In the FIN-RACo trial, 162 patients with recent onset RA and available for the workforce were treated with either a combination of disease-modifying antirheumatic drugs (DMARDs) or a single DMARD for 2 years. Otherwise, they received routine care and were followed up for 5 years. Data on their individual income and lost work days came from official registers. Loss of productivity was computed by the human capital approach. Self-reported data on physical work demand (Finnish Institute for Occupational Health Questionnaire) at baseline and on functioning (HAQ) at 6 months were linked according to the International Classification of Functioning, Disability and Health.
Data on 112 patients were analyzable at 6 months; 35 (31%) of them had diminished capacity in functions required at paid work. Any mismatch between perceived abilities and requirements predicted future (7 through 60 months) loss of productivity - on average Euro 14,040 (95% confidence interval (CI): 9,143-20,511) per year in patients with the mismatch compared to Euro 3,043 (1,623-5,534) in those without any mismatch - and was associated with RA-related permanent work disability (hazard ratio: 11.6; 95%CI: 4.0-33.4).
Linking together self-reported data about functioning and work load helps in early identification of the RA patients at risk for loss of working days.
OBJECTIVES: To evaluate the effects of work related and individual factors as well as physical activity and sports on the incidence and persistence of shoulder pain among forestry workers. METHODS: Workers in a large Finnish forestry company replied to a questionnaire (a modified version of the Nordic questionnaire) on musculoskeletal pain and its possible risk factors for 4 consecutive years 1992-5. This 1 year follow up study covers the time 1994-5. Year 1994 was chosen as baseline because in that year the questionnaire contained for the first time more detailed questions about different sports. The response rate in 1995 was 90%. The effects of the predictors on 1 year incidence and persistence of shoulder pain were studied with multivariate logistic regression modelling. RESULTS: At baseline, 2094 subjects had been free of shoulder pain during the preceding 12 months. After 1 year, 14% (n=285) reported having mild or severe shoulder pain. Higher age, obesity, and mental stress as well as physically strenuous work and working with trunk forward flexed or with a hand above shoulder level increased the risk of incident shoulder pain. Of the different sports activities, dancing increased the risk of incident pain whereas jogging decreased the risk significantly. Of those 419 workers who had severe shoulder pain at baseline, 55% (n=230) still had severe pain 1 year later. Higher age, overload at work, and working with a hand above shoulder level increased the risk of persistent severe shoulder pain whereas cross country skiing and general sports activity decreased the risk. CONCLUSION: Our results support the current view that shoulder pain is the result of many factors, including occupational and individual factors. In this longitudinal study, physical work with a heavy load, awkward work postures, mental stress, and obesity were the risk factors at which preventive measures could be aimed. As a new finding, physical exercise had more protective than impairing effects on the shoulders.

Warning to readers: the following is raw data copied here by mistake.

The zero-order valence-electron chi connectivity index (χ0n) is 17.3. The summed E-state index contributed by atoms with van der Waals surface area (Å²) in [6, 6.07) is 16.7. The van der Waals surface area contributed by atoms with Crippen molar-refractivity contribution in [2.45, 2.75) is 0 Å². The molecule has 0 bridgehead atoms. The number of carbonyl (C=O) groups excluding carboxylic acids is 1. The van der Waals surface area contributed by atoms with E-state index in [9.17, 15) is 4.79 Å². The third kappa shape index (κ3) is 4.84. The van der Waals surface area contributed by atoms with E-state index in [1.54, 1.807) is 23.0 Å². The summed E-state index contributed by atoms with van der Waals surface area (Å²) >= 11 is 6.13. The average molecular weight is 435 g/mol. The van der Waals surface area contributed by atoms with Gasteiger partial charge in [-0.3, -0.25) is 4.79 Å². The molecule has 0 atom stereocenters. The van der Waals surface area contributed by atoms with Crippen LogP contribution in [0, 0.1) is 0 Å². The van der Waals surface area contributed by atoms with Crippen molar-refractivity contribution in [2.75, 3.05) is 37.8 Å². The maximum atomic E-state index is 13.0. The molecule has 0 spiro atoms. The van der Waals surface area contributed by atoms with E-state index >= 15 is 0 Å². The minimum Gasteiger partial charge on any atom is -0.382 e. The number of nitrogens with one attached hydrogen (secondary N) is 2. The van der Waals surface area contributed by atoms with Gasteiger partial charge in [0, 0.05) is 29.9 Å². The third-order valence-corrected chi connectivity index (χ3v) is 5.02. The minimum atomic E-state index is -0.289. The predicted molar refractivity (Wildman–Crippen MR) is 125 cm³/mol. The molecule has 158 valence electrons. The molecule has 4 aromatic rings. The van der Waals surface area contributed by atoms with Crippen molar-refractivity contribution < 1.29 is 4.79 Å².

This study assessed the validity of self-reported physical work load by questionnaire and logbook against task analysis and observation. It also investigated factors (job type and low-back or neck pain) affecting the self-assessment of physical work load and compared the assessments between the questionnaire and the logbook.
A self-administered questionnaire including 10 questions (ordinal scales) on physical work load and musculoskeletal symptoms was filled out by 2756 men in the forest industry. From this population, 36 men were selected for task analysis and observation. Logbooks including 10 continuous variables were analyzed for 386 men.
The Spearman rank correlation coefficients between the self-assessments and observations for the frequency of manual handling, duration of trunk flexion, neck rotation, hand above shoulder level, and squatting or kneeling ranged between 0.42 and 0.55. The correlation coefficients for the questionnaire items were higher in general, and the accuracy better, for those with no low-back pain than for those with pain. The duration of trunk flexion, neck flexion and hand above shoulder level was overestimated in the questionnaires and less so in the logbooks.
Self-administered questionnaires may help to classify groups with heterogeneous occupational tasks according to some work-load factors. The accuracy of the assessments is not good for studying quantitative exposure-effect relationships, however. The logbook method might give more valid information. The perception of musculoskeletal pain may bias the self-assessment of work load.